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The Story of Wordcrafters, chapter 5

Chapter 5: Did you know students are a trapped audience? And you can make them write poetry?!

We pick up the Wordcrafters story in 2016 when we began our Writers in the Schools program at John Serbu Youth Services’ Phoenix detention program as well as underserved Lane County high schools. 

Then-WITS program coordinator Sallie Vandagrift, had volunteered at Serbu as an instructor and writing group facilitator, a deeply meaningful teaching experience.

“In addition to encouraging literacy and improved writing skills, these groups provided youth with an opportunity for healthy and constructive communication,” Sallie says. 

The Writers in the Schools residency program puts a professional writer in the classroom, once a week, for several weeks, leading students through each stage of the writing process, from brainstorming to finished piece. Writing that students create during the residency–often poetry–culminates in a chapbook and reading.

Here are excerpts of three Thurston High School students’ poems:

I want to draw a future I’ve never seen-

One where happiness flows like a river,

Reaching everyone around it as if

Crashing against the shore.

As time brushes forward for us,

What we choose to leave behind

Is a picture of our eyes from the hand

Of creativity.

I believe in the sun breaking above the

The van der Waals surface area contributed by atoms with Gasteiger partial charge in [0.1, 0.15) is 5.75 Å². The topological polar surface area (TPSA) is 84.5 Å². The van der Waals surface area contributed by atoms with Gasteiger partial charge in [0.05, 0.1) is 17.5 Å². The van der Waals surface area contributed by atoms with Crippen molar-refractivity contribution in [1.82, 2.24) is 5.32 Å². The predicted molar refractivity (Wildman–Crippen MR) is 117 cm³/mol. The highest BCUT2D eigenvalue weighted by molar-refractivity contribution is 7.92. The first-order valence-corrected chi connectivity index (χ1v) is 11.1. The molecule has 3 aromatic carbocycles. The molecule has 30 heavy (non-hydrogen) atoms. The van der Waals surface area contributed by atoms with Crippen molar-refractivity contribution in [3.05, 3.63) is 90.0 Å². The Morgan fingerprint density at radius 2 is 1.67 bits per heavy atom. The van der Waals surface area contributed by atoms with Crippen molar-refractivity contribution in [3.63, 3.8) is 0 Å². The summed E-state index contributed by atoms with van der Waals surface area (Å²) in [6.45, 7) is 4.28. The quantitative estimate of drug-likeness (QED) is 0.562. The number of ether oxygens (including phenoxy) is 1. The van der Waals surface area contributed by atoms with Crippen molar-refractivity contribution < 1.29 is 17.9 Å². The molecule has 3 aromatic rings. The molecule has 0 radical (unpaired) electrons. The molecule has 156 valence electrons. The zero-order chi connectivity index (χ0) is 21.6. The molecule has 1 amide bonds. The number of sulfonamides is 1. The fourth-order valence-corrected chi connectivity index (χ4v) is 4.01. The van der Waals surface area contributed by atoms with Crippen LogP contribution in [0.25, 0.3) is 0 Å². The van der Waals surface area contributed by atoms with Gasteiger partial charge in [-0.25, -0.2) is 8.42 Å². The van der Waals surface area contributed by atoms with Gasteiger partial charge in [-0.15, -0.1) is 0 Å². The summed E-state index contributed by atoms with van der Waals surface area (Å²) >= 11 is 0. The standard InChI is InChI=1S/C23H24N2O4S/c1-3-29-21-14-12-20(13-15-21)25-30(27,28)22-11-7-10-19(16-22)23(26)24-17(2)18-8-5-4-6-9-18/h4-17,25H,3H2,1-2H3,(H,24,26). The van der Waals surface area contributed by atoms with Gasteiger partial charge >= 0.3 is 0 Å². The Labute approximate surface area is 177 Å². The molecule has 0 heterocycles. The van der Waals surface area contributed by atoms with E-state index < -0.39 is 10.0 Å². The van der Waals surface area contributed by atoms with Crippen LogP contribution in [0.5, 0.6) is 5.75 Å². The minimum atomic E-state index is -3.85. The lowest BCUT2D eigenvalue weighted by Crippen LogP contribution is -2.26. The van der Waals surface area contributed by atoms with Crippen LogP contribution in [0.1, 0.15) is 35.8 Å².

Horizon in the early morning. I believe

In the sound of sweet soft birds chirping and

My calm mother humming. 

I believe in the sick taste in my mouth

From a breakfast too early eaten.

I believe in the rustling touch of lined

Paper with pencil scrawling along where

Graphite becomes letters then becoming words.

At the end of the writing residency, when we asked the 60 students for their feedback, this is what they said:

“By working with a professional writer, I’ve learned new ways of writing and have expanded my imagination and views on writing. My appreciation for writing and poetry has increased dramatically.”

“It made me open my mind more and use my imagination. It also gave me a better understanding  of how to start writing in unique ways.”

“I learned to feel more emotion and flow in my writing.”

“Working with a professional writer changed my approach to writing by making me feel more confident about my writing abilities.”

Writers in the School has continued residencies at Serbu’s Phoenix program as well as Elmira and Kalapual high schools, both rural schools with students considered at-risk for not finishing their high school education.

Your support can empower students to find their voices.